One of the takeaways from the surprisingly (at least to me) interesting World War Z has to do with a central insight into post-apocalyptic political economy, and is a word of caution pace Paik concerning the relative valuation of a “neoliberal” order. At one point, Gerry Lane’s wife Karin appeals to Gerry (Brad Pitt) to talk to his friend, Thierry, an official with the UN. Gerry response: “Thierry isn’t in charge of anything anymore.”
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Is the morality of an act solely based on the intentions of the person acting?  Moviegoers may get some insight into this question when Ender’s Game is released in theaters Nov. 1.

Orson Scott Card’s classic Ender’s Game book series began in 1985 with its most well known first installment, winning the Nebula and Hugo Awards for best science fiction novel.  The book tells the story of an alien invasion, where the world’s population prepares for an imminent second attack by training as many specialized soldiers as possible.  Most of these special soldiers are children, honing their skills on an orbiting space station in zero gravity simulations called “Battle School.”  Ender is a potentially gifted future commander, selectively bred by the International Fleet, the organization combating the alien force.  The book follows Ender’s journey through the beginning of Battle School.

In an interesting essay on Ender as a killer from the International Review of Science Fiction, John Kessel concludes that Ender is far too innocent for someone who commits murder and violent acts in the book (warning: this essay contains many spoilers if you have not read the book).  John makes some good points, illustrating the expertise of Card in encouraging the reader to root for the “innocent killer.”  The book’s story is even more potent when you add the fact that Ender is abused during most of his life, partly because he is a third child when couples are only allowed to have two.  Does the reader root for the “murdering savior,” or is Card content in saying that committing immoral deeds in ignorance is acceptable?  These questions and more are addressed in the rest of the Ender series.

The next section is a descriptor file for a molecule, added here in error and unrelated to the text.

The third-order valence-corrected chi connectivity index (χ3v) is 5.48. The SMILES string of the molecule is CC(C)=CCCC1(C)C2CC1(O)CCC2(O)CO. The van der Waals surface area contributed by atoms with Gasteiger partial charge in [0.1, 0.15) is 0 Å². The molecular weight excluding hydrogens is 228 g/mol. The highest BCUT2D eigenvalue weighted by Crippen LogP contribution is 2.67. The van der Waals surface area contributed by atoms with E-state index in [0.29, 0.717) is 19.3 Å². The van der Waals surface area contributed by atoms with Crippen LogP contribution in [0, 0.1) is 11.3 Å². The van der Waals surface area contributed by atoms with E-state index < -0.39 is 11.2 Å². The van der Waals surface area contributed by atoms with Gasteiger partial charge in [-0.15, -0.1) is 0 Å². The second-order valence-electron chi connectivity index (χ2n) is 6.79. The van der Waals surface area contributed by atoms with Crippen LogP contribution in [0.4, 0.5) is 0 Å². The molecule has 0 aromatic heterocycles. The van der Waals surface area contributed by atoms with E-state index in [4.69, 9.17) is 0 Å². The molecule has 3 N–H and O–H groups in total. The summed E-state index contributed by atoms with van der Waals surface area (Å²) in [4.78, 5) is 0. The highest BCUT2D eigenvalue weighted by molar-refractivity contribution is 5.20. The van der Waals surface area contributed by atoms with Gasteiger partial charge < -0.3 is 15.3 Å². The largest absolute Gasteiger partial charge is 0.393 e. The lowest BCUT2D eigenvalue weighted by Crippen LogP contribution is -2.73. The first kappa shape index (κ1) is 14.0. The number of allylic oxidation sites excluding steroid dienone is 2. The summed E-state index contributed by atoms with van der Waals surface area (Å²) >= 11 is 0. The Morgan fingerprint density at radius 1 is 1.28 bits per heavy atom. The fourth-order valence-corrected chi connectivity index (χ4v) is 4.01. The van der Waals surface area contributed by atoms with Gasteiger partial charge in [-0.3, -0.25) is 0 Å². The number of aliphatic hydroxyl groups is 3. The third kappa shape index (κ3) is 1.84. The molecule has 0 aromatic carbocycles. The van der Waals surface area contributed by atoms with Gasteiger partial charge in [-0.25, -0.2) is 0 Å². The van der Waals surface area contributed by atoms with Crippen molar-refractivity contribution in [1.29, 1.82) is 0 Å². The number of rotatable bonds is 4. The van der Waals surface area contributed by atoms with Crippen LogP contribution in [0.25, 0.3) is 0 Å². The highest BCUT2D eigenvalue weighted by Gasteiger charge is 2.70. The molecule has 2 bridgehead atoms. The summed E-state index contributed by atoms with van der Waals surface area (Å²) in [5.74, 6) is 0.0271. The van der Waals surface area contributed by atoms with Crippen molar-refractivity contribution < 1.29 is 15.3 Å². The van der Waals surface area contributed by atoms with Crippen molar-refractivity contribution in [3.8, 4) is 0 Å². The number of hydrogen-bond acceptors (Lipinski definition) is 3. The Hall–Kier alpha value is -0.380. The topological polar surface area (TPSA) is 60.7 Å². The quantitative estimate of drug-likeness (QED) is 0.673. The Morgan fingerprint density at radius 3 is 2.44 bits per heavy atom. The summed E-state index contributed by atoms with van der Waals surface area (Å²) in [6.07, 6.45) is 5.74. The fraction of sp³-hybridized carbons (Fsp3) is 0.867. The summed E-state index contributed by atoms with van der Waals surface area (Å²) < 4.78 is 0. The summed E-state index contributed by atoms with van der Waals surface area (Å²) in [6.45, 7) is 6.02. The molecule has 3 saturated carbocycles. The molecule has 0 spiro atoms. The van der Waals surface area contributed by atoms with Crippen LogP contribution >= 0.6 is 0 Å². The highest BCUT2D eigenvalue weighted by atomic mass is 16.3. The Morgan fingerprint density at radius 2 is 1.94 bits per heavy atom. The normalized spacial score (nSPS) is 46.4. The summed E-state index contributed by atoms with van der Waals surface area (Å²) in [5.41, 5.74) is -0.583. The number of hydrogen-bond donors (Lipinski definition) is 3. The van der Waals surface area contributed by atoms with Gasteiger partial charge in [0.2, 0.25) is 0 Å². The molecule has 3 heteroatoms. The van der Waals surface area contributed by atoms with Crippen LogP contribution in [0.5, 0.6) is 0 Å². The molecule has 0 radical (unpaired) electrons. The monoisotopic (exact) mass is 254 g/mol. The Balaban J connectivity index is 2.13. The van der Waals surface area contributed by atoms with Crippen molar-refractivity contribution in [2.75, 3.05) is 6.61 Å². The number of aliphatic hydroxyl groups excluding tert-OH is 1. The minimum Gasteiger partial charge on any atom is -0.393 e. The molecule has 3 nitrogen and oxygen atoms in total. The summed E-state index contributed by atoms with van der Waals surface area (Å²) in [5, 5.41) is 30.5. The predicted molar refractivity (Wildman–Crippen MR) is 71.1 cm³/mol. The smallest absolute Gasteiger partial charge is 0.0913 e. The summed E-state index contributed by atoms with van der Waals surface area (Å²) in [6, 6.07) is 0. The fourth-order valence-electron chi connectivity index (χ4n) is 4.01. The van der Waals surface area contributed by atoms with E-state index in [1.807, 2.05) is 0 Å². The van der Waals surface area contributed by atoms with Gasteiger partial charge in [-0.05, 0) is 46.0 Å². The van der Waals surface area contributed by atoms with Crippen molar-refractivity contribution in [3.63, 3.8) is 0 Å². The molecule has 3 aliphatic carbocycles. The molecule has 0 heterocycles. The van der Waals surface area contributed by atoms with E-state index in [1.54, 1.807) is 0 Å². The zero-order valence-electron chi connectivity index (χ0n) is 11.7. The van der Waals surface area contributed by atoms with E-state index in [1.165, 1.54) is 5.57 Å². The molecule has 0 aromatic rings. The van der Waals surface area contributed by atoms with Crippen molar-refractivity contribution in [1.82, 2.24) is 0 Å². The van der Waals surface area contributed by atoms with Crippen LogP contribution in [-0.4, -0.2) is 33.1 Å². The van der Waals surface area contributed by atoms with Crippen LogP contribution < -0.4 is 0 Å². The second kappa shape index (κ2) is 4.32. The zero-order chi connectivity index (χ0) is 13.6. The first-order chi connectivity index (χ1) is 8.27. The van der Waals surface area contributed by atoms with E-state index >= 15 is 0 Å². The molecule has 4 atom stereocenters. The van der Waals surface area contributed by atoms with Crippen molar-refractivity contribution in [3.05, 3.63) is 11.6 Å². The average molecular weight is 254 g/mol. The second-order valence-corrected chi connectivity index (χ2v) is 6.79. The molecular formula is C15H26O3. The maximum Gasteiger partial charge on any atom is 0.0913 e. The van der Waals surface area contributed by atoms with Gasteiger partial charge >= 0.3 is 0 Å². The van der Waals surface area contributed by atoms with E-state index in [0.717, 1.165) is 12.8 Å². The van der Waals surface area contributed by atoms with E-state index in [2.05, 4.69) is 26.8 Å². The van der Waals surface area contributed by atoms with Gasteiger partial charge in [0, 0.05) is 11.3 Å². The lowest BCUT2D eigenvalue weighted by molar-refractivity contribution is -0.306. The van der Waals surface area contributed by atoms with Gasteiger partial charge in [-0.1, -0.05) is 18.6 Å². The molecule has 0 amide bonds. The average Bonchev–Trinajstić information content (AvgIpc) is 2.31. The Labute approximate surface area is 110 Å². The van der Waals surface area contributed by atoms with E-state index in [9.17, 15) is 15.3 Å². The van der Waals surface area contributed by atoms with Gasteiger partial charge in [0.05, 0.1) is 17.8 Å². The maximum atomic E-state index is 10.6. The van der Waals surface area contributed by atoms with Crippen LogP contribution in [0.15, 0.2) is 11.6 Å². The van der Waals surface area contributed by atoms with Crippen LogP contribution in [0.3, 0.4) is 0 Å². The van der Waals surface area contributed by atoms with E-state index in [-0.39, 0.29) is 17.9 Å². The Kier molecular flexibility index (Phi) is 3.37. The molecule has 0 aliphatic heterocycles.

…when you write without deliberately expressing moral teachings, the morals that show up are the ones you actually live by. The beliefs that you don’t even think to question, that you don’t even notice– those will show up. And that tells much more truth about what you believe than your deliberate moral machinations.

–Orson Scott Card

In this week’s Acton Commentary, “Not Quite Alone in the Wilderness,” I examine the intergenerational infrastructure of innovation and civilization through the lens of Richard “Dick” Proenneke, whose efforts to build a cabin in the Alaskan wild, alone and by hand, are recorded in the popular documentary, often featured on PBS.

Here’s a clip that gives an extended introduction into the project:

As Proenneke says, “I was alone, just me and the animals.” In his recent book Redeeming Economics, John Mueller relates how classical economists would often use the fictional example of Robinson Crusoe, who was shipwrecked on an island and left to survive alone, to get at the anthropological knowledge necessary for a coherent political economy. In this week’s piece, I do something like this with Proenneke, whose experiment has the advantage of being something that actually happened.